Recently (as of October 2010), one of this country’s leading physicists, Professor Stephen Hawking, CH, CBE, FRS, FRSA, has been giving an illuminating series of TV documentaries aimed at we the ordinary general public on the origins and the future of the universe and of this planet and our species. Professor Hawking speculated upon future developments in technology regarding humanity travelling across the vast distance of inter-stellar space. Professor Hawking kept his feet and those of his audience very much on the ground by limiting this speculation to technology a scientist such as he can reasonably hypothesise upon. Thus he kept his speculation to such as nuclear cored rocket and multi-generational spaceships traversing 20 light years in 73 years. Professor Hawking also speculated upon the possibilities of medical technology (through genetic manipulation) of extending the human lifespan to make such long journeys more feasible.
Professor Hawking steered well clear of making any mention of fanciful possible technologies such as travelling through “wormholes”, “space drives” that fold space and so forth. This presumably for the very sensible reason that even such as Professor Hawking has virtually no idea of how such fanciful notions could even begin to work.
That is not to say that in future our descendents will not develop and implement such technology. It is just that even our greatest minds such as Professor Hawking can not even begin to seriously figure out how to construct such. Put it this way: Could Sir Isaac Newton – another of this country’s great minds – have designed the Hadron Large Collider? Of course not! He would not know where to start! So far as constructing a super-photic (faster than light) space ship is concerned, Professor Hawking is in the same position as Sir Isaac Newton.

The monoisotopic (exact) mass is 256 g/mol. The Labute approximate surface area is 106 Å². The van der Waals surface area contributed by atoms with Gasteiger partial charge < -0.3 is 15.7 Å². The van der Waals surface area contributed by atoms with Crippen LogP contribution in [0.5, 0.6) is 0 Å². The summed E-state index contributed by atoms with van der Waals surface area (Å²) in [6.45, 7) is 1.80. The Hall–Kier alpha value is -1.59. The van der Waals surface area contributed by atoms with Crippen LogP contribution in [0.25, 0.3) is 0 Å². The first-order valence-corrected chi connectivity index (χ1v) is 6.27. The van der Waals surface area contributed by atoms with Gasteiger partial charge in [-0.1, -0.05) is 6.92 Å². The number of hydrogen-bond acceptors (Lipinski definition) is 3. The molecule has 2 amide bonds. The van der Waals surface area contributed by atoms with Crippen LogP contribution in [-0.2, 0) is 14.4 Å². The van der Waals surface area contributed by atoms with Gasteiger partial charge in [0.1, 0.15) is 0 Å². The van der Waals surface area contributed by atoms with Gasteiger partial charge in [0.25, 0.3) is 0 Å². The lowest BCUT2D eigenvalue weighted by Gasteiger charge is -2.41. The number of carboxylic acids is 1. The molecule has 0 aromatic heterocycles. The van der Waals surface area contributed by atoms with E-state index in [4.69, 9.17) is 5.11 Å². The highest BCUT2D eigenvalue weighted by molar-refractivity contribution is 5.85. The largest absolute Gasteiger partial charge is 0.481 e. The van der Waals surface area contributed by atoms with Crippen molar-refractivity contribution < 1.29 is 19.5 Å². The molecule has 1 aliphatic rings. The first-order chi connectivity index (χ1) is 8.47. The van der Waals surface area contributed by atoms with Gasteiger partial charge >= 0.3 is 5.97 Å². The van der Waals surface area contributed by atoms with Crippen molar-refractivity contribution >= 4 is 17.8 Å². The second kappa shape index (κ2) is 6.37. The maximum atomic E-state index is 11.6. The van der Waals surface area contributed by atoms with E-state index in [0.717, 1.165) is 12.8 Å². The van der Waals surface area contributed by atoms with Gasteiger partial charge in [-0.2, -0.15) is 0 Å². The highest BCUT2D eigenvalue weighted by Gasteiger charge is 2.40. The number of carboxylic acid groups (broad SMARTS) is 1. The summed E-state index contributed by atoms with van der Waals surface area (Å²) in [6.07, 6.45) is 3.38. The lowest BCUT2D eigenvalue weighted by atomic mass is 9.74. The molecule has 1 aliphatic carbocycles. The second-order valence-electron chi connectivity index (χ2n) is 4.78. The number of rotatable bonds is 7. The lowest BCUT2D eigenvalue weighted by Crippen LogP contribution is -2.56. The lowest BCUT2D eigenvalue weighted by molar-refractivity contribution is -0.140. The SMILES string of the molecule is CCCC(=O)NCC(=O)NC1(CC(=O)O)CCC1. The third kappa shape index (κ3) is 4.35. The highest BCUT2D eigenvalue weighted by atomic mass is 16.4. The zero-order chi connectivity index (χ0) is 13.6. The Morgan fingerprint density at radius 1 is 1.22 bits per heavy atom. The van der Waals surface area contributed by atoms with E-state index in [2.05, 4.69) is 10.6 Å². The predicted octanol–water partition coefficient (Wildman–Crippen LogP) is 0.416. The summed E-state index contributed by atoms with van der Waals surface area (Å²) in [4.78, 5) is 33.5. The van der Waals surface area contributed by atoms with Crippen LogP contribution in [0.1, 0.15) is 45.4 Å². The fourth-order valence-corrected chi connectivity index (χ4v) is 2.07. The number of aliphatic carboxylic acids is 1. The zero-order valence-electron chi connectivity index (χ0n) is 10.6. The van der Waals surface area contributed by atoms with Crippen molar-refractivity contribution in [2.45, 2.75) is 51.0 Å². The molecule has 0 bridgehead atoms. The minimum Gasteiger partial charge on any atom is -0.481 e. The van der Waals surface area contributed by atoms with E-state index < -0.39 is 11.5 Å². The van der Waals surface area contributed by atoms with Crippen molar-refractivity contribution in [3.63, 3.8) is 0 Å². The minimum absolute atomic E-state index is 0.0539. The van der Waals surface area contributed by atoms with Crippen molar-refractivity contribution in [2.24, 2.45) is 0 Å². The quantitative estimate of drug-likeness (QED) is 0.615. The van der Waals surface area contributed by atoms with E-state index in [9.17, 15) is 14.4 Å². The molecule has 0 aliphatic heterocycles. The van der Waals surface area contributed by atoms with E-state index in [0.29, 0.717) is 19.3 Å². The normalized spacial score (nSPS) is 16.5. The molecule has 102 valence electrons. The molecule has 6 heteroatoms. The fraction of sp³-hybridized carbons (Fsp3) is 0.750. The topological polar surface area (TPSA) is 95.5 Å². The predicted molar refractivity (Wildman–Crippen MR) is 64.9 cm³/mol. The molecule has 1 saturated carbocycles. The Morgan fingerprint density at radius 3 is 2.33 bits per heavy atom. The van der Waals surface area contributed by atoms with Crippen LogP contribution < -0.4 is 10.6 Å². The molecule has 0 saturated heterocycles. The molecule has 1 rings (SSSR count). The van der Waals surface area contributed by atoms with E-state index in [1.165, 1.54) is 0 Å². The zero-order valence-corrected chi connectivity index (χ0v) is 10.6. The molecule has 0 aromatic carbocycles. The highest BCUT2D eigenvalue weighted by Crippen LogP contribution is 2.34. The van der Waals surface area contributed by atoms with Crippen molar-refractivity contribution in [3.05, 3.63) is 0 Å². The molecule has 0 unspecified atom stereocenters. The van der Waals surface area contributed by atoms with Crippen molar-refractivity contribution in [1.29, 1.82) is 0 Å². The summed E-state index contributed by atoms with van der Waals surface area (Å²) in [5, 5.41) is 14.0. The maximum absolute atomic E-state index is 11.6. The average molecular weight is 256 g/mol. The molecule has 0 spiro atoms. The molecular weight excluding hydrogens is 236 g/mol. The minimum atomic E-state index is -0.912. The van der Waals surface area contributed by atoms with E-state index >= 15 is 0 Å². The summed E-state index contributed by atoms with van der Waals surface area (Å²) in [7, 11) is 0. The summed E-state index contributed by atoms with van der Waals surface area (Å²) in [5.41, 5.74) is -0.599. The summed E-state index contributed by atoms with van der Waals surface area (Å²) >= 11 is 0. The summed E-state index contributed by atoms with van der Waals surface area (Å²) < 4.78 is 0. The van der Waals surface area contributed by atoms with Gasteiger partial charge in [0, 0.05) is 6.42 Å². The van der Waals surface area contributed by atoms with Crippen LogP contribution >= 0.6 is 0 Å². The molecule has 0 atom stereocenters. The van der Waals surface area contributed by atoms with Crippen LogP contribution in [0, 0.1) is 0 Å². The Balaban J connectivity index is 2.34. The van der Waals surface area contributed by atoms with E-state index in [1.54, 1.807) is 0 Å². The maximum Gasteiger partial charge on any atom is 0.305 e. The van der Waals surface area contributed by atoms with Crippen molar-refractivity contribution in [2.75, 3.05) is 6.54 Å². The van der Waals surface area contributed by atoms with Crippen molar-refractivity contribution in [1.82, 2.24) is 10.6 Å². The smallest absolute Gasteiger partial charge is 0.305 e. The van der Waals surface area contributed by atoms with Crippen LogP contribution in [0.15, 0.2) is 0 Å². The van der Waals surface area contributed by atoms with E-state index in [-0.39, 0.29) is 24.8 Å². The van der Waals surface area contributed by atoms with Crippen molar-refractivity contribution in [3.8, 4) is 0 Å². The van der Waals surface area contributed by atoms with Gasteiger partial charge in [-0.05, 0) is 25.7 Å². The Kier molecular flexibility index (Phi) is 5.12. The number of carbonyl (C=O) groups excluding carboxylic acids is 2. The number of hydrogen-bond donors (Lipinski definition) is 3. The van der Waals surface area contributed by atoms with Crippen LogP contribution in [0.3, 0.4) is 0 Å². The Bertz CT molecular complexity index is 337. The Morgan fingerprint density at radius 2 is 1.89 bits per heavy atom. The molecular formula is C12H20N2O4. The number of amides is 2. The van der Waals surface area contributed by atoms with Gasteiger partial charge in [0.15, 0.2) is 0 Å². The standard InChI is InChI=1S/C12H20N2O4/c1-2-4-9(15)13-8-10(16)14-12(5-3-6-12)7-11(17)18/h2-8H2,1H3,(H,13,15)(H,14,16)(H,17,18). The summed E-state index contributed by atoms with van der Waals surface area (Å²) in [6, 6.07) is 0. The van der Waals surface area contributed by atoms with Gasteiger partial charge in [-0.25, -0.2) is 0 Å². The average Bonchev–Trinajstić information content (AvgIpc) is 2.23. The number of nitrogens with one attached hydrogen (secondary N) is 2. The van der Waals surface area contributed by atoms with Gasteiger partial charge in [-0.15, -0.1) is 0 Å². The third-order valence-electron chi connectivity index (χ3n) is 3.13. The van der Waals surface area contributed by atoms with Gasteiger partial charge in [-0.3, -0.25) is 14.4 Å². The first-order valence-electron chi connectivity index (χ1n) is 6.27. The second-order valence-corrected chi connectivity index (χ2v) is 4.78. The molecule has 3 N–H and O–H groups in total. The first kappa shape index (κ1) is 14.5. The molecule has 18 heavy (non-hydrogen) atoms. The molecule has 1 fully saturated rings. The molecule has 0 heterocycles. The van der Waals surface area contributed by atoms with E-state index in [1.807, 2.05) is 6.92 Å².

Of course authors of science fiction and TV producers of the same genre are not limited by reality and some popular TV series have been produced. Prominent among these have been the US TV series “Star Trek” that over the course of nearly half a century now have had tales of humans flying through space and doing battle with various alien species – all of whom bear an extraordinarily close resemblance to humans and invariably speak perfect English – albeit with a Californian accent!
British Gazette readers may well baulk at the following British Gazette comment: It is possible that a scenario in one of the Star Trek series my hold a clue to humanity’s future.
If we were to state that the alien characters known as “the Borg” may in a tiny way point towards our future most readers would at this point regard the Editor as having lost all sense of perspective and reality. Not so. By making this suggestion, do we mean to suggest that humanity is going to be forcibly assimilated by a race of alien humanoid cyborgs? Of course not! As we have stated, the idea that IF – and it is still a very big if – alien life “is out there” the notion that it bears ANY resemblance to life on Earth is completely nonsensical. And as for the “assimilation” of different alien species is concerned, compatibility will be ludicrously impractical. As the late Dr. Carl Sagan stated, the idea of a human mating with an alien is more impractical than the idea of a human mating with a petunia!
So, what is the British Gazette going on about?
It can best be illustrated thus: